VA Office of Financial Policy — Frequently Asked Questions
1. Hello! We are looking for guidance that indicates which type of fee expenditures are appropriate to cost back to the year of service. For example, we had $1.1 million in Inpatient Fee services rendered in FY10 but paid from FY11 funds. We are thinking that those charges should be charged to FY10 since services were rendered in FY10. The problem came about because we 'heard' that certain types of Fee must be paid in the year the bill was received, i.e. Mill Bill, Fee Card, & Unauthorized. Do you have any guidance that states what can and what cannot be charged back to prior year? Our station is currently facing a deficit, and getting fee expenditures in the correct fiscal year will definitely decrease that deficit. Any insight would be highly appreciated!
You inquired about guidance related to proper costing of fee expenditures; specifically you asked for guidance related to Mill Bill, Fee Card, & Unauthorized FEE Care and the appropriate fiscal year to record the payments. FEE ID Card, Unauthorized and Mill Bill Claims are processed in the fiscal year the claim is received and authorized. For example if an invoice is presented in FY11 for unauthorized care provided in the previous fiscal year, the payment will be made in FY11 and would not be chargeable to FY10 or other prior fiscal years. Same rules apply for claims for care provided for Unauthorized, Mill Bill and FEE ID Card programs. Only Preauthorized Care is to be paid from an obligation established at the time the care is authorized. Claims presented in FY11 for care provided in FY10, would be charged to the obligation set up in FY10. The General Accounting Office (GAO) rendered this decision in B-92679, dated June 30, 1967, 46 COMP GEN. 895. This is also provided in MP 4, Part 3, Chapter 3, paragraph 3.13 and following.
2. For an award ceremony the SES needs to determine if refreshments would benefit the proceedings. Per 040501, if the cost exceeds $20 per person or attendance exceeds 100, the Assistant Secretary needs to approve providing refreshments? If under $20 or 100 or less people, the SES can approve expending funds on refreshments? Again assuming all conditions in 040201A are met.
Yes, in accordance with the CFO approved policy - Volume II Chapter 4 Awards, Ceremonies, Food or Refreshments, Gifts or Mementos, dated December 2010. Also, please note - on an annual basis, organization heads are required to report (based on call issued by OFP) a list of all award ceremonies held during the previous calendar year when the cost of food and/or refreshments exceeded the expenditure limit of $20 per person or the 100-person attendance limit.
Here is the link to the Agent Cashier Accountability Policy Vol. VII Ch 3 http://www.va.gov/finance/policy/pubs/volumeVIII.asp. The deferred dates are in the Agent Cashier Accountability Policy, Appendix G, B. Types of Collections. (1) This deferred credit period will ordinarily be 10 working days for paper checks (2 working days for PCC OTC) but will be longer if it appears probable the information regarding failure to collect will not reach the field station within the deferred credit period, such as when drawn on a bank out of the area. (2) The exact deferred credit period will be shown by the following entry: “Credit deferred until (date).”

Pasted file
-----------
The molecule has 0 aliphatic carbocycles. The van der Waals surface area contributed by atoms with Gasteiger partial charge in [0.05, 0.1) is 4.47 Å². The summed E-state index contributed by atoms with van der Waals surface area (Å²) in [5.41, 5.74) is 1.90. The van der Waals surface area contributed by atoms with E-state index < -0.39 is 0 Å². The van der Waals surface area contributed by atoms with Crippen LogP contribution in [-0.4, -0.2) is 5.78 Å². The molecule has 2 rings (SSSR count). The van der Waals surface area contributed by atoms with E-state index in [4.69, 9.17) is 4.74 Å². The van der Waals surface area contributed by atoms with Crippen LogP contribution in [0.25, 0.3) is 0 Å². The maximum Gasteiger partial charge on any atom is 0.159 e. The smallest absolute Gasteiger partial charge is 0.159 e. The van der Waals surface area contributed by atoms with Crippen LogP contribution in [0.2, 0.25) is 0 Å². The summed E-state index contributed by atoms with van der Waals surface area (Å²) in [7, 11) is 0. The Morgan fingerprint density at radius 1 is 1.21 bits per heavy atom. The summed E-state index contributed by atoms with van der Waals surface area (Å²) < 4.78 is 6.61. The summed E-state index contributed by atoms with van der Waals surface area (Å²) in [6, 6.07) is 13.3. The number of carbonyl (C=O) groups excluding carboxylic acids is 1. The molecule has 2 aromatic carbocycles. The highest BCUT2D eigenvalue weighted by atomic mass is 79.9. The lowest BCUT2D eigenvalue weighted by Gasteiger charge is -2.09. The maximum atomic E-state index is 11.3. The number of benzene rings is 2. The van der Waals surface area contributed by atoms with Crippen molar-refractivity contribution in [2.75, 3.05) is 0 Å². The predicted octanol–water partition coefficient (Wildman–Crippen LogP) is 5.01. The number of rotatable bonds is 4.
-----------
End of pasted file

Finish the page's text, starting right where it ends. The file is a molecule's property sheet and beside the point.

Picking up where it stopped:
Taken from the Agent Cashier’s Desk Guide Forms of Remittances Agent cashiers accept remittances in the form of cash, checks, drafts, traveler’s checks, and money orders. Credit cards can be used if the facility has the capability of accepting credit card payments (see the section above). The agent cashier must apply a credit deferred date to any deposit made with a personal check. The credit deferred period is generally ten work days. The agent cashier will make sure that the checks are payable to VA. In the case of personal funds of patients if a guardian of an incompetent beneficiary in residence at a VA facility desires to deposit funds for the beneficiary using a personal check, the personal check can also be made payable to the Director, VA Medical Center. Treasury checks require no credit deferred date.
In response to your inquiry, Volume II, Chapter 4 Awards, Ceremonies, Food or Refreshments, Gifts or Mementos (dated December 2010), Appendix A, Part B. Exceptions to Food or Refreshments Purchases, Section no. 14 discusses General Post Funds.
5. I have an individual that is taking a class at Harvard Kennedy School that begins October 18 (our FY10) and they are requesting payment now; which means paying with FY09 funding. Is this acceptable?
In response to your question as to whether Fiscal Year (FY) 2009 funds can be obligated to pay for training on behalf of an employee that will occur subsequent to FY 2009. Based upon guidance obtained from GAO’s Principals of Appropriations Law, the following points were considered in making our decision:
After careful consideration has been given to the above criteria (i.e., a valid need for training has been determined by requesting office and sufficient funding is available to pay for training) and there is a mandatory registration or prepayment requirement that must be accomplished before September 30, 2009, then current year (FY 2009) appropriated funds may be obligated for the training class to commence in the subsequent fiscal year (FY 2010), October 2009.
Reference: Appropriations Law Principles, Chapter 5, “Availability of Appropriations: Time”